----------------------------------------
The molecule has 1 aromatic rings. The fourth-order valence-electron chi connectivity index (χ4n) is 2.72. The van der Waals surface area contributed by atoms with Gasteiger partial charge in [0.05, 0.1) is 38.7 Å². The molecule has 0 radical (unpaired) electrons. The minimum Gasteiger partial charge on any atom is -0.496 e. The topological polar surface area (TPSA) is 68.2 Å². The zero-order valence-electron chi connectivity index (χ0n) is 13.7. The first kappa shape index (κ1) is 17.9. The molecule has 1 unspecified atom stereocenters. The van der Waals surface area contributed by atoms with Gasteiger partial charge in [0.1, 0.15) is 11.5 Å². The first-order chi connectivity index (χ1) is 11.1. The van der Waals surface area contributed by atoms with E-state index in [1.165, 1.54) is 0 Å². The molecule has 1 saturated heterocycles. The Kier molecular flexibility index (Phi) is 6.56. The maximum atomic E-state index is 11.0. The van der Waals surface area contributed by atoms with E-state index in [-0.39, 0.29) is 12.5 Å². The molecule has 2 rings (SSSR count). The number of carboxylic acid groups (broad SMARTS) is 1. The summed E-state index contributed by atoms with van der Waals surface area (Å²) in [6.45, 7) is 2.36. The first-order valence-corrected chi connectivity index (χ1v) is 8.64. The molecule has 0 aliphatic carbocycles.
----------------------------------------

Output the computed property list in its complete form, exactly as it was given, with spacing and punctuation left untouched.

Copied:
The molecule has 1 aromatic rings. The fourth-order valence-electron chi connectivity index (χ4n) is 2.72. The van der Waals surface area contributed by atoms with Gasteiger partial charge in [0.05, 0.1) is 38.7 Å². The molecule has 0 radical (unpaired) electrons. The minimum Gasteiger partial charge on any atom is -0.496 e. The topological polar surface area (TPSA) is 68.2 Å². The zero-order valence-electron chi connectivity index (χ0n) is 13.7. The first kappa shape index (κ1) is 17.9. The molecule has 1 unspecified atom stereocenters. The van der Waals surface area contributed by atoms with Gasteiger partial charge in [0.1, 0.15) is 11.5 Å². The first-order chi connectivity index (χ1) is 11.1. The van der Waals surface area contributed by atoms with E-state index in [1.165, 1.54) is 0 Å². The molecule has 1 saturated heterocycles. The Kier molecular flexibility index (Phi) is 6.56. The maximum atomic E-state index is 11.0. The van der Waals surface area contributed by atoms with E-state index in [-0.39, 0.29) is 12.5 Å². The molecule has 2 rings (SSSR count). The number of carboxylic acid groups (broad SMARTS) is 1. The summed E-state index contributed by atoms with van der Waals surface area (Å²) in [6.45, 7) is 2.36. The first-order valence-corrected chi connectivity index (χ1v) is 8.64. The molecule has 0 aliphatic carbocycles.